Ruling on offering voluntary prayers after dawn breaks
The scholars (may Allah have mercy on them) differed concerning voluntary prayers after dawn has broken and before the Fajr prayer. The Hanbali view is that it is not allowed, except for the Sunnah prayer of Fajr only.
It says in Daqaa’iq Ooli an-Nuha, 1/272: There are five times when prayer is not allowed, one of which is from the break of dawn until sunrise. End quote.
What is meant is that once dawn has broken, one should offer the two rak‘ahs of Fajr, then refrain from praying, because of the report narrated by Abu Dawood (1278) from Yasaar, the freed slave of Ibn ‘Umar, who said: Ibn ‘Umar saw me when I was praying after the break of dawn, and he said: O Yasaar, the Messenger of Allah (blessings and peace of Allah be upon him) came out to us when we were offering this prayer and said: “Let those of you who are present convey it to those of you who are absent: do not pray anything after dawn except two rak‘ahs.” The hadeeth was classed as saheeh by al-Albaani (may Allah have mercy on him) in Saheeh Abi Dawood.
In their view, this is based on the fact that the prohibition has to do with the time – which is the break of dawn, not with the act of prayer. There is another report from Ahmad, which is also the view of the Shaafa‘is, that the prohibition has to do with the act of prayer; hence, once one has prayed Fajr, one should refrain from praying, because of the report narrated by Abu Sa‘eed, according to which the Prophet (blessings and peace of Allah be upon him) said: “There is no prayer after ‘Asr prayer until the sun sets, and there is no prayer after Fajr prayer until the sun rises.” Narrated by Muslim, 827. According to the hadeeth of ‘Amr ibn ‘Abasah he said: “Pray Fajr, then refrain from praying until the sun rises.” Narrated by Muslim, 823. What this means is that the time when prayer is not allowed begins when one has prayed Fajr, not when dawn breaks.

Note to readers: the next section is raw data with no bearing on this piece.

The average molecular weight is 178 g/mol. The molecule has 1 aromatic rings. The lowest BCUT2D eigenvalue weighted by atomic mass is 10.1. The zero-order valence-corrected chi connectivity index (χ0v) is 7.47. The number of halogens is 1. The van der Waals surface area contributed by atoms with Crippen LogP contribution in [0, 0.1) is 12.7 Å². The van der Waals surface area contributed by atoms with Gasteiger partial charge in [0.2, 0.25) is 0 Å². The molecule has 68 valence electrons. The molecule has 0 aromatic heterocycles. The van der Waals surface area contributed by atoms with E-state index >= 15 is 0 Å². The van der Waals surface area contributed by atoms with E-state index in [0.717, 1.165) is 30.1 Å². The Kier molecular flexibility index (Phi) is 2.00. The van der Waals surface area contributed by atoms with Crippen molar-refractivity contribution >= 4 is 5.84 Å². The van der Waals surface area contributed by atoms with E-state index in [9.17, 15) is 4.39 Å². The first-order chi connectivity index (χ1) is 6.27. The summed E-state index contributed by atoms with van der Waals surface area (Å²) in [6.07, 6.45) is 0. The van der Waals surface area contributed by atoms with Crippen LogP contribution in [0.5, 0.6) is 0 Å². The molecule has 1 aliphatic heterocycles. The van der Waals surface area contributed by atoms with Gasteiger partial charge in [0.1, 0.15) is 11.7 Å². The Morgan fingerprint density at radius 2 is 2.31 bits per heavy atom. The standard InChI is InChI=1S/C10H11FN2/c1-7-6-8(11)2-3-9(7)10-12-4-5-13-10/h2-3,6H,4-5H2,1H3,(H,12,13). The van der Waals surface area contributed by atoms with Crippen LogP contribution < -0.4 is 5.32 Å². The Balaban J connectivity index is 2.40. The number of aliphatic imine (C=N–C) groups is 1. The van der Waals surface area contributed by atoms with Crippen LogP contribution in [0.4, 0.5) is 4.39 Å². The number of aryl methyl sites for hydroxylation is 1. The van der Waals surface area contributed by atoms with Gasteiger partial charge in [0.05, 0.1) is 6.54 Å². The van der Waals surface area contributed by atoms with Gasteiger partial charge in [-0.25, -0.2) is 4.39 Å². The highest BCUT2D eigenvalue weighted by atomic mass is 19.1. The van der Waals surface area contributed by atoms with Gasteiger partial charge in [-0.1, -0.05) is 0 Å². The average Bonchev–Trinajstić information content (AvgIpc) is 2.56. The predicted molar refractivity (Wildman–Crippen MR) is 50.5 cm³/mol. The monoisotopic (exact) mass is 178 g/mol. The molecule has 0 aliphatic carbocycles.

See: al-Majmoo‘, 4/76; al-Mughni, 1/428; al-Mawsoo‘ah al-Fiqhiyyah, 7/183
Shaykh Ibn ‘Uthaymeen (may Allah have mercy on him) thought that this opinion was more likely to be correct, so from after Fajr prayer until sunrise is the time when prayer is not allowed. But before Fajr prayer there is no time when prayer is not allowed, but it is not prescribed to do anything at that time except offer the two (Sunnah) rak‘ahs of Fajr, because this is what was narrated from the Prophet (blessings and peace of Allah be upon him) and there is no report to suggest that he offered any voluntary prayer other than that.
Shaykh Ibn ‘Uthaymeen (may Allah have mercy on him) said: But the correct view is that the prohibition has to do with Fajr prayer itself. As for the time between the adhaan and iqaamah, it is not included in the prohibition, however it is not prescribed to offer anything in that time apart from the two (Sunnah) rak‘ahs of Fajr. If this is the correct view, then what is the response concerning the hadeeth that is quoted as evidence by the author?
The response to that notes two things:
1.That the hadeeth is da‘eef (weak)
2.|Even if we assume that the hadeeth is saheeh, the words “There is no prayer after the break of dawn” may be understood as meaning that it is not prescribed for a person to offer any naafil or voluntary prayer other than the two (Sunnah) rak‘ahs of Fajr after the break of dawn, and that is true, because it is not appropriate for a person, after the break of dawn, to offer any voluntary prayer except the two Sunnah rak‘ahs of Fajr. So if you enter the mosque and pray the two (Sunnah) rak‘ahs of Fajr, and the time for the (fard) prayer has not yet come, and you say, I shall offer a naafil prayer, we would say to you: Do not do that, because this is not prescribed; but if you were to do it, you would not be sinning. Rather we say that it is not prescribed, because the Messenger (blessings and peace of Allah be upon him) only prayed two brief rak‘ahs after the break of dawn, and that is the Sunnah of Fajr prayer only. Moreover, even making the two rak‘ahs lengthy is not prescribed.
End quote from ash-Sharh al-Mumti‘, 4/51
Shaykh al-Albaani (may Allah have mercy on him) said:
Note: al-Bayhaqi narrated with a saheeh isnaad from Sa‘eed ibn al-Musayyab that he saw a man praying more than two rak‘ahs after dawn broke, bowing and prostrating a great deal, and he told him not to do that. The man said: O Abu Muhammad, will Allah punish me for praying? He said: No, but He will punish you for going against the Sunnah. This is an example of the brilliant answers of Sa‘eed ibn al-Musayyab (may Allah have mercy on him), and it is a powerful weapon against the innovators who think many innovations are good on the grounds that they are dhikr (remembrance of Allah) and prayer, then they criticize Ahl as-Sunnah for criticising their actions and accuse them of forbidding dhikr and prayer!, When in fact they are only criticizing their going against the Sunnah with regard to dhikr and prayer and so on.
End quote from Irwa’ al-Ghaleel, 2/236.
And Allah knows best.